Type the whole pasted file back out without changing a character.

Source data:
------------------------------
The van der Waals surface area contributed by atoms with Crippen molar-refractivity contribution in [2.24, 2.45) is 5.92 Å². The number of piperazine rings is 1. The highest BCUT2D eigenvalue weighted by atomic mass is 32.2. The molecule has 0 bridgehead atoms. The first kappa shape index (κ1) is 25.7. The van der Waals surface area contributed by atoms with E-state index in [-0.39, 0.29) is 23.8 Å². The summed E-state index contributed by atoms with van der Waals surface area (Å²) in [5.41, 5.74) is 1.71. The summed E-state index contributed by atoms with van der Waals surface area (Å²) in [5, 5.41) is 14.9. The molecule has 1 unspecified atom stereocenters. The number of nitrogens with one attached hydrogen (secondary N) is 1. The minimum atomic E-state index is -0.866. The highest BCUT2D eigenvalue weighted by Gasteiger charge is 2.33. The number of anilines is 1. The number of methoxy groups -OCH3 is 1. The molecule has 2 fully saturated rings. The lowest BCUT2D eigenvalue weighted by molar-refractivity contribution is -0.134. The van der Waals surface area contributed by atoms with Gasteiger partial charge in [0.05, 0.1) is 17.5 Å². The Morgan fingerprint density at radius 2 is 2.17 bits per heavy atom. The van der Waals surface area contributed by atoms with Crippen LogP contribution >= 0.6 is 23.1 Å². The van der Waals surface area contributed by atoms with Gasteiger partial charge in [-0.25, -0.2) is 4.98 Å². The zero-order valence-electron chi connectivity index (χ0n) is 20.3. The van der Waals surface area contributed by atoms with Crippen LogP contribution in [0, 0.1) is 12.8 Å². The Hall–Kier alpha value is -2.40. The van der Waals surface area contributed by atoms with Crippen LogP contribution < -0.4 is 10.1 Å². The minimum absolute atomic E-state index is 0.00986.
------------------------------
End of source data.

The van der Waals surface area contributed by atoms with Crippen molar-refractivity contribution in [2.24, 2.45) is 5.92 Å². The number of piperazine rings is 1. The highest BCUT2D eigenvalue weighted by atomic mass is 32.2. The molecule has 0 bridgehead atoms. The first kappa shape index (κ1) is 25.7. The van der Waals surface area contributed by atoms with E-state index in [-0.39, 0.29) is 23.8 Å². The summed E-state index contributed by atoms with van der Waals surface area (Å²) in [5.41, 5.74) is 1.71. The summed E-state index contributed by atoms with van der Waals surface area (Å²) in [5, 5.41) is 14.9. The molecule has 1 unspecified atom stereocenters. The number of nitrogens with one attached hydrogen (secondary N) is 1. The minimum atomic E-state index is -0.866. The highest BCUT2D eigenvalue weighted by Gasteiger charge is 2.33. The number of anilines is 1. The number of methoxy groups -OCH3 is 1. The molecule has 2 fully saturated rings. The lowest BCUT2D eigenvalue weighted by molar-refractivity contribution is -0.134. The van der Waals surface area contributed by atoms with Gasteiger partial charge in [0.05, 0.1) is 17.5 Å². The Morgan fingerprint density at radius 2 is 2.17 bits per heavy atom. The van der Waals surface area contributed by atoms with Crippen LogP contribution >= 0.6 is 23.1 Å². The van der Waals surface area contributed by atoms with Gasteiger partial charge in [-0.25, -0.2) is 4.98 Å². The zero-order valence-electron chi connectivity index (χ0n) is 20.3. The van der Waals surface area contributed by atoms with Crippen LogP contribution in [0, 0.1) is 12.8 Å². The Hall–Kier alpha value is -2.40. The van der Waals surface area contributed by atoms with Crippen LogP contribution < -0.4 is 10.1 Å². The minimum absolute atomic E-state index is 0.00986.